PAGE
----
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FILE — Astria Health CEO and president John Gallagher speaks to members of Sunrise Rotary about the decision to file for Chapter 11 bankruptcy along with an update on continued care Wednesday, Aug. 14, 2019, at the Holiday Inn, 802 E. Yakima Ave. in Yakima, Wash.

With Astria Health close to emerging from bankruptcy, CEO John Gallagher says it’s time for him to step down.

Gallagher approached the nonprofit board of directors last month about stepping away from the position so he could tend to family members who are having significant health issues, he said in a phone interview Tuesday.

The board and Gallagher agreed that he would remain in a consulting role to help guide the organization through its final stages of the bankruptcy reorganization process. The organization filed for bankruptcy protection in May 2019. The aim is to emerge from bankruptcy by the end of the year.

“He has done an outstanding job leading the company through unprecedented growth, and his commitment and dedication to see the process through to the end is much appreciated,” said Mary Ann Bliesner, board chair of Astria Health, in a news release Tuesday.

Brian Gibbons, who has served as president of Astria Sunnyside Hospital for eight years, will serve as interim president and CEO. He will continue to run Astria Sunnyside Hospital.

Astria Health has settled the remaining issues from Lapis Advisers, its largest creditor, regarding the joint reorganization plan the two entities filed this summer, Gallagher said. A hearing for approval of the plan and disclosure statement is scheduled for Friday. The U.S. Bankruptcy Court is expected to approve.

“I think it was good timing to bring the company through (bankruptcy) and exit and be able to move on to the next chapter,” he said.

Gallagher first arrived in the region when he started as CEO of Sunnyside Community Hospital in May 2012. He was at the helm when the hospital, as Regional Health, purchased Yakima Regional Medical and Cardiac Center and Toppenish Community Hospital in the fall of 2017. The organization, now led by Gallagher, was renamed Astria Health at the end of 2017.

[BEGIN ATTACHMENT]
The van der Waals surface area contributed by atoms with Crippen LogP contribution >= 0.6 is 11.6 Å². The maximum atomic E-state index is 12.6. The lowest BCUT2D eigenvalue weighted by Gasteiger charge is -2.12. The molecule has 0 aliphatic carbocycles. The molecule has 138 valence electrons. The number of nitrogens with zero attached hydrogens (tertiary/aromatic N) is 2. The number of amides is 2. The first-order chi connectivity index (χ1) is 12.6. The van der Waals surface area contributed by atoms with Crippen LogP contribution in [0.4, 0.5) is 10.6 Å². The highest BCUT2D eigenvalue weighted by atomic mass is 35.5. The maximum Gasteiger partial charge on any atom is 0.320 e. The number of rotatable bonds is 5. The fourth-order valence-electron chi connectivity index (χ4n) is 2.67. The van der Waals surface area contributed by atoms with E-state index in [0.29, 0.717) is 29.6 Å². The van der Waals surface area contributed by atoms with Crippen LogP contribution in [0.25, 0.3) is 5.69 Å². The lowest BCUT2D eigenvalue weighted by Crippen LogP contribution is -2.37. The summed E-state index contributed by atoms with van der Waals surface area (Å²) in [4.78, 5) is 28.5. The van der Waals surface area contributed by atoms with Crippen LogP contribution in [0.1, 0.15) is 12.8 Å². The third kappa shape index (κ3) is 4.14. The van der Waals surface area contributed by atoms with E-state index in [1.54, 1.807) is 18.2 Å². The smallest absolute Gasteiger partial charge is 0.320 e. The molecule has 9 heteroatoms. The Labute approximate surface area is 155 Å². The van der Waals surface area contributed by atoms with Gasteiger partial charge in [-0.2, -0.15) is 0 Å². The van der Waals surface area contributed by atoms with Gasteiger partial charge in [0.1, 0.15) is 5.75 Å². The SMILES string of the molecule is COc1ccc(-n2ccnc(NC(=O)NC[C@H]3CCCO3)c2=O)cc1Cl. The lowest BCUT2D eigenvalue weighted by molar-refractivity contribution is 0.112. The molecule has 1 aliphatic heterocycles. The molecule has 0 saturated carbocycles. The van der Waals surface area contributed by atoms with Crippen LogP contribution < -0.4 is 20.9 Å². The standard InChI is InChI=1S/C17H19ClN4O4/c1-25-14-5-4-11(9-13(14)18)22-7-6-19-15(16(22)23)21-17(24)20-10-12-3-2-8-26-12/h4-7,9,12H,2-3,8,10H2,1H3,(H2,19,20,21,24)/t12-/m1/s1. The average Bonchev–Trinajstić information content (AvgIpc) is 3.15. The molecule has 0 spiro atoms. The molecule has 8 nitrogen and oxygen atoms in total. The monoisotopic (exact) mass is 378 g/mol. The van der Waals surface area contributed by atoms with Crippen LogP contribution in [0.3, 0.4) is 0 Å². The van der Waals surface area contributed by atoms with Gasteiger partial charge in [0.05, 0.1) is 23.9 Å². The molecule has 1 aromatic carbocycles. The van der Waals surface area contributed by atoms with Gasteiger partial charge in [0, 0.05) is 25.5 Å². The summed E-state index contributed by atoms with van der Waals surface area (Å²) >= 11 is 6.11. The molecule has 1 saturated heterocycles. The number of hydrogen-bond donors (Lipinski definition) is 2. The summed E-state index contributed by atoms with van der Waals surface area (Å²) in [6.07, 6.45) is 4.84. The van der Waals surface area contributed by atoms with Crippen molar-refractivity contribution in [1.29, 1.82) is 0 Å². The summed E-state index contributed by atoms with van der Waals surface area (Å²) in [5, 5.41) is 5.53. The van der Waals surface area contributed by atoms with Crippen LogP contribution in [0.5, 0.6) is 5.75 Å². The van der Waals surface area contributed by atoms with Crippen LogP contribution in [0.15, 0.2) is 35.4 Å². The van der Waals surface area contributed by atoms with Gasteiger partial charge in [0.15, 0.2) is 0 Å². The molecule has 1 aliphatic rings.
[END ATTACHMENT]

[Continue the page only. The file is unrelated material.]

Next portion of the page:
Astria Health has become a smaller health care system as it has worked to resolve its financial issues in the past two years. The organization cited problems with its inability to collect revenues in late 2018 into 2019 for its cash flow issues, which led to its decision to file for bankruptcy protection.

The organization has scaled back its presence in the Yakima area considerably in the past year. In January, the organization closed Astria Regional Medical Center, which Gallagher ran while serving as Astria Health CEO for several months. The organization also closed several primary and specialty care clinics in Yakima and Selah over this year.

Astria Health still runs a plastic surgery clinic and an ambulatory surgical center in Yakima. The only remaining primary care center in the area is the Astria Health Center-Ahtanum Ridge primary care clinic in Union Gap.

Gallagher received much community criticism for its decision to close the Astria Regional and the Yakima area clinics.

“When the decisions were not made, they were not made in a vacuum. They were not made by an individual. They were organizational (decisions) we had discussed with multiple folks,” Gallagher said Tuesday. “The decisions that were made on some of these scenarios were not popular, clearly.”

But Gallagher said those decisions enabled the organization to be in a healthier financial position and ensure health care availability, especially in the Lower Yakima Valley, where most of their operations are now based.

In addition, Astria Health is expected to close on a $20 million sale of the Yakima hospital property to a group of local investors next months, enabling the organization to pay down a sizable amount of its secured debt

Gallagher also praised Astria Health’s staff, saying their work made the organization’s progress possible.

“I think that the system as it is now will allow the company to thrive and continue to be here for the future,” Gallagher said.

As a consultant, Gallagher said his goal is to provide a smooth transition process as the company emerges out of bankruptcy. The board has not yet provided a timeline for hiring a permanent CEO.

“This was a good way to continue to stay engaged with the company and continue to guide them to the end of the process, to make sure we have a continuity, a transfer of knowledge and support for the team,” he said.

Reach Mai Hoang at maihoang@yakimaherald.com or Twitter @maiphoang